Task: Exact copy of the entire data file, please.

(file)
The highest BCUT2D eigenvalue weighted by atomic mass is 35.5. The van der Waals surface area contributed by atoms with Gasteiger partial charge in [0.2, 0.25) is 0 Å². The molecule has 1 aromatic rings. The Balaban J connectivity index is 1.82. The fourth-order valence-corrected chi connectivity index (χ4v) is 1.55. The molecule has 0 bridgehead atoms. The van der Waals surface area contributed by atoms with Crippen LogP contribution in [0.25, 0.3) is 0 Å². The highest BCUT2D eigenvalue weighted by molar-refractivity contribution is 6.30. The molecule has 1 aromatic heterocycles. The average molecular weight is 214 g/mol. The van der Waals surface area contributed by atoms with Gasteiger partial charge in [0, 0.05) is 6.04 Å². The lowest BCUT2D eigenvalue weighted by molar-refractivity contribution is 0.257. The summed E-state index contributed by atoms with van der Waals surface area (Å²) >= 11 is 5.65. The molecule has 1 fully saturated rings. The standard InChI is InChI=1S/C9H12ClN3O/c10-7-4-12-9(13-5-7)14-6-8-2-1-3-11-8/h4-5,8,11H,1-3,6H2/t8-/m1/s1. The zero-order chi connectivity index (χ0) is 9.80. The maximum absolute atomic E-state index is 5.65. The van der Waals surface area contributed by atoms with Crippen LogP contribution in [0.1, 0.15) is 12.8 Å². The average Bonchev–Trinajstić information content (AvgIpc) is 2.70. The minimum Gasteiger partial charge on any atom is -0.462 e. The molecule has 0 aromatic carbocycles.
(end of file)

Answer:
The highest BCUT2D eigenvalue weighted by atomic mass is 35.5. The van der Waals surface area contributed by atoms with Gasteiger partial charge in [0.2, 0.25) is 0 Å². The molecule has 1 aromatic rings. The Balaban J connectivity index is 1.82. The fourth-order valence-corrected chi connectivity index (χ4v) is 1.55. The molecule has 0 bridgehead atoms. The van der Waals surface area contributed by atoms with Crippen LogP contribution in [0.25, 0.3) is 0 Å². The highest BCUT2D eigenvalue weighted by molar-refractivity contribution is 6.30. The molecule has 1 aromatic heterocycles. The average molecular weight is 214 g/mol. The van der Waals surface area contributed by atoms with Gasteiger partial charge in [0, 0.05) is 6.04 Å². The lowest BCUT2D eigenvalue weighted by molar-refractivity contribution is 0.257. The summed E-state index contributed by atoms with van der Waals surface area (Å²) >= 11 is 5.65. The molecule has 1 fully saturated rings. The standard InChI is InChI=1S/C9H12ClN3O/c10-7-4-12-9(13-5-7)14-6-8-2-1-3-11-8/h4-5,8,11H,1-3,6H2/t8-/m1/s1. The zero-order chi connectivity index (χ0) is 9.80. The maximum absolute atomic E-state index is 5.65. The van der Waals surface area contributed by atoms with Crippen LogP contribution in [0.1, 0.15) is 12.8 Å². The average Bonchev–Trinajstić information content (AvgIpc) is 2.70. The minimum Gasteiger partial charge on any atom is -0.462 e. The molecule has 0 aromatic carbocycles.